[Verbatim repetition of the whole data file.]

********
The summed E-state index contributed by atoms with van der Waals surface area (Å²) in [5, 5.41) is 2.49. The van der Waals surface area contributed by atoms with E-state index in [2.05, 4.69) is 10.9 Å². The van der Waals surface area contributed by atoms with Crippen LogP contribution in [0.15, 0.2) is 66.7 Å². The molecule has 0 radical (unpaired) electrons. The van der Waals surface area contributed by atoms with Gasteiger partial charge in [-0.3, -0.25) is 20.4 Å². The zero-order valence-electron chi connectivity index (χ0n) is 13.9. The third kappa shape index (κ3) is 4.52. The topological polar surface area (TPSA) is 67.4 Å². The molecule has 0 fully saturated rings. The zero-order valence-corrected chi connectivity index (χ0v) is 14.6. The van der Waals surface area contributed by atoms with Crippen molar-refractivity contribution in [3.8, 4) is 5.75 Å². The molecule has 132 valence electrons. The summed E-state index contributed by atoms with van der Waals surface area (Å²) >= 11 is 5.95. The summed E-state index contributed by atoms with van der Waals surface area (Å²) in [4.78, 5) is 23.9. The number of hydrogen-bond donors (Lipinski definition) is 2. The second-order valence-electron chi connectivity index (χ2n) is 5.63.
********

The summed E-state index contributed by atoms with van der Waals surface area (Å²) in [5, 5.41) is 2.49. The van der Waals surface area contributed by atoms with E-state index in [2.05, 4.69) is 10.9 Å². The van der Waals surface area contributed by atoms with Crippen LogP contribution in [0.15, 0.2) is 66.7 Å². The molecule has 0 radical (unpaired) electrons. The van der Waals surface area contributed by atoms with Gasteiger partial charge in [-0.3, -0.25) is 20.4 Å². The zero-order valence-electron chi connectivity index (χ0n) is 13.9. The third kappa shape index (κ3) is 4.52. The topological polar surface area (TPSA) is 67.4 Å². The molecule has 0 fully saturated rings. The zero-order valence-corrected chi connectivity index (χ0v) is 14.6. The van der Waals surface area contributed by atoms with Crippen molar-refractivity contribution in [3.8, 4) is 5.75 Å². The molecule has 132 valence electrons. The summed E-state index contributed by atoms with van der Waals surface area (Å²) >= 11 is 5.95. The summed E-state index contributed by atoms with van der Waals surface area (Å²) in [4.78, 5) is 23.9. The number of hydrogen-bond donors (Lipinski definition) is 2. The second-order valence-electron chi connectivity index (χ2n) is 5.63.